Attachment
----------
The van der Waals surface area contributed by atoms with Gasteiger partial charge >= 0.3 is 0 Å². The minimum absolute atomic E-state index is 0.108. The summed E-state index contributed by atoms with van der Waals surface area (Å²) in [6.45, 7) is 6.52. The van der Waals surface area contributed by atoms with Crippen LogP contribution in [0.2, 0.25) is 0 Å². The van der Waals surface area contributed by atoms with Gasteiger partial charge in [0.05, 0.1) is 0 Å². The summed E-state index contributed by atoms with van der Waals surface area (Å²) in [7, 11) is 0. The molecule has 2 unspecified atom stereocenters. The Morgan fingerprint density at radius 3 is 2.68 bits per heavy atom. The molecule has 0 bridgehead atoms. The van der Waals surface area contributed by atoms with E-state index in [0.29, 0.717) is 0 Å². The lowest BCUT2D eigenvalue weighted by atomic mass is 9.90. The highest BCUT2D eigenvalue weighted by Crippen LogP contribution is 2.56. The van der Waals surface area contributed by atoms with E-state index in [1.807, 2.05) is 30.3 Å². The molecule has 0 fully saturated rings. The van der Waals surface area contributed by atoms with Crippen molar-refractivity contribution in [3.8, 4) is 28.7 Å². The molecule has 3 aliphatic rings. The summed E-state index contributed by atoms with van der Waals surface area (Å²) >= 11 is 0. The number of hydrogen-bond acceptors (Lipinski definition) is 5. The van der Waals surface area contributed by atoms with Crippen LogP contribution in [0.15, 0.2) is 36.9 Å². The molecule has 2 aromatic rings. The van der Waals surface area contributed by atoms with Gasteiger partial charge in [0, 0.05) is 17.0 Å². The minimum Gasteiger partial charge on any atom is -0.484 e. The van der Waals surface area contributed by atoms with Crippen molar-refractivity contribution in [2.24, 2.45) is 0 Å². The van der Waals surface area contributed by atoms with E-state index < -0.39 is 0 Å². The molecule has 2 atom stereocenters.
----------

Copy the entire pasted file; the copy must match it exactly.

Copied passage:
The van der Waals surface area contributed by atoms with Gasteiger partial charge >= 0.3 is 0 Å². The minimum absolute atomic E-state index is 0.108. The summed E-state index contributed by atoms with van der Waals surface area (Å²) in [6.45, 7) is 6.52. The van der Waals surface area contributed by atoms with Crippen LogP contribution in [0.2, 0.25) is 0 Å². The van der Waals surface area contributed by atoms with Gasteiger partial charge in [0.05, 0.1) is 0 Å². The summed E-state index contributed by atoms with van der Waals surface area (Å²) in [7, 11) is 0. The molecule has 2 unspecified atom stereocenters. The Morgan fingerprint density at radius 3 is 2.68 bits per heavy atom. The molecule has 0 bridgehead atoms. The van der Waals surface area contributed by atoms with E-state index in [0.29, 0.717) is 0 Å². The lowest BCUT2D eigenvalue weighted by atomic mass is 9.90. The highest BCUT2D eigenvalue weighted by Crippen LogP contribution is 2.56. The van der Waals surface area contributed by atoms with E-state index in [1.807, 2.05) is 30.3 Å². The molecule has 0 fully saturated rings. The van der Waals surface area contributed by atoms with Crippen molar-refractivity contribution in [3.8, 4) is 28.7 Å². The molecule has 3 aliphatic rings. The summed E-state index contributed by atoms with van der Waals surface area (Å²) >= 11 is 0. The number of hydrogen-bond acceptors (Lipinski definition) is 5. The van der Waals surface area contributed by atoms with Crippen LogP contribution in [0.15, 0.2) is 36.9 Å². The molecule has 2 aromatic rings. The van der Waals surface area contributed by atoms with Gasteiger partial charge in [0, 0.05) is 17.0 Å². The minimum Gasteiger partial charge on any atom is -0.484 e. The van der Waals surface area contributed by atoms with Crippen molar-refractivity contribution in [2.24, 2.45) is 0 Å². The van der Waals surface area contributed by atoms with E-state index < -0.39 is 0 Å². The molecule has 2 atom stereocenters.